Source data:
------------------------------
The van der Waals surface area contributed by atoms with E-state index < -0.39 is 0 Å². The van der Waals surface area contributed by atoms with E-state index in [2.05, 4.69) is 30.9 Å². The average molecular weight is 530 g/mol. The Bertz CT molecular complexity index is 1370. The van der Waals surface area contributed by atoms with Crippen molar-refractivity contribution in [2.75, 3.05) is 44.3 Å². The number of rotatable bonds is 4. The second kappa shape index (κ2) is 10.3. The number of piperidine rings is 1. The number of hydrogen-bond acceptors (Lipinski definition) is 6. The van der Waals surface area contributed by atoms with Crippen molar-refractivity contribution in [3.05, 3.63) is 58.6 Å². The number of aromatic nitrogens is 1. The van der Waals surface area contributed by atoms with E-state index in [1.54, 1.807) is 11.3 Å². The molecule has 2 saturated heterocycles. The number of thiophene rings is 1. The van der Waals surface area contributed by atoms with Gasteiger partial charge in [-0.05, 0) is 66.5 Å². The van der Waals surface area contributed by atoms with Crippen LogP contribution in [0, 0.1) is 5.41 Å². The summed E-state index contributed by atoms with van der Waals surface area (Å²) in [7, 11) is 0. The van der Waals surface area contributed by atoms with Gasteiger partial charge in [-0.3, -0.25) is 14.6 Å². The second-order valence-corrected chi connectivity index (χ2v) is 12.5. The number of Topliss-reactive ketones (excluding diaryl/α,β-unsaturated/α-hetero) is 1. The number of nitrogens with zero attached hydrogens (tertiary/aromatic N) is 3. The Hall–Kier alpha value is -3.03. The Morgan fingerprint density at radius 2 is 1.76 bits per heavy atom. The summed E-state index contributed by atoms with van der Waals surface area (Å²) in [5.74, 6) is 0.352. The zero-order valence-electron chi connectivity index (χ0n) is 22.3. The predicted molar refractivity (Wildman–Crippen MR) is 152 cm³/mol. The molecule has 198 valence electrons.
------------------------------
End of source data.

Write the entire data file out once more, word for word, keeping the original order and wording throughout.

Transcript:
The van der Waals surface area contributed by atoms with E-state index < -0.39 is 0 Å². The van der Waals surface area contributed by atoms with E-state index in [2.05, 4.69) is 30.9 Å². The average molecular weight is 530 g/mol. The Bertz CT molecular complexity index is 1370. The van der Waals surface area contributed by atoms with Crippen molar-refractivity contribution in [2.75, 3.05) is 44.3 Å². The number of rotatable bonds is 4. The second kappa shape index (κ2) is 10.3. The number of piperidine rings is 1. The number of hydrogen-bond acceptors (Lipinski definition) is 6. The van der Waals surface area contributed by atoms with Crippen molar-refractivity contribution in [3.05, 3.63) is 58.6 Å². The number of aromatic nitrogens is 1. The van der Waals surface area contributed by atoms with E-state index in [1.54, 1.807) is 11.3 Å². The molecule has 2 saturated heterocycles. The number of thiophene rings is 1. The van der Waals surface area contributed by atoms with Gasteiger partial charge in [-0.05, 0) is 66.5 Å². The van der Waals surface area contributed by atoms with Crippen LogP contribution in [0, 0.1) is 5.41 Å². The summed E-state index contributed by atoms with van der Waals surface area (Å²) in [7, 11) is 0. The van der Waals surface area contributed by atoms with Gasteiger partial charge in [-0.3, -0.25) is 14.6 Å². The second-order valence-corrected chi connectivity index (χ2v) is 12.5. The number of Topliss-reactive ketones (excluding diaryl/α,β-unsaturated/α-hetero) is 1. The number of nitrogens with zero attached hydrogens (tertiary/aromatic N) is 3. The Hall–Kier alpha value is -3.03. The Morgan fingerprint density at radius 2 is 1.76 bits per heavy atom. The summed E-state index contributed by atoms with van der Waals surface area (Å²) in [5.74, 6) is 0.352. The zero-order valence-electron chi connectivity index (χ0n) is 22.3. The predicted molar refractivity (Wildman–Crippen MR) is 152 cm³/mol. The molecule has 198 valence electrons.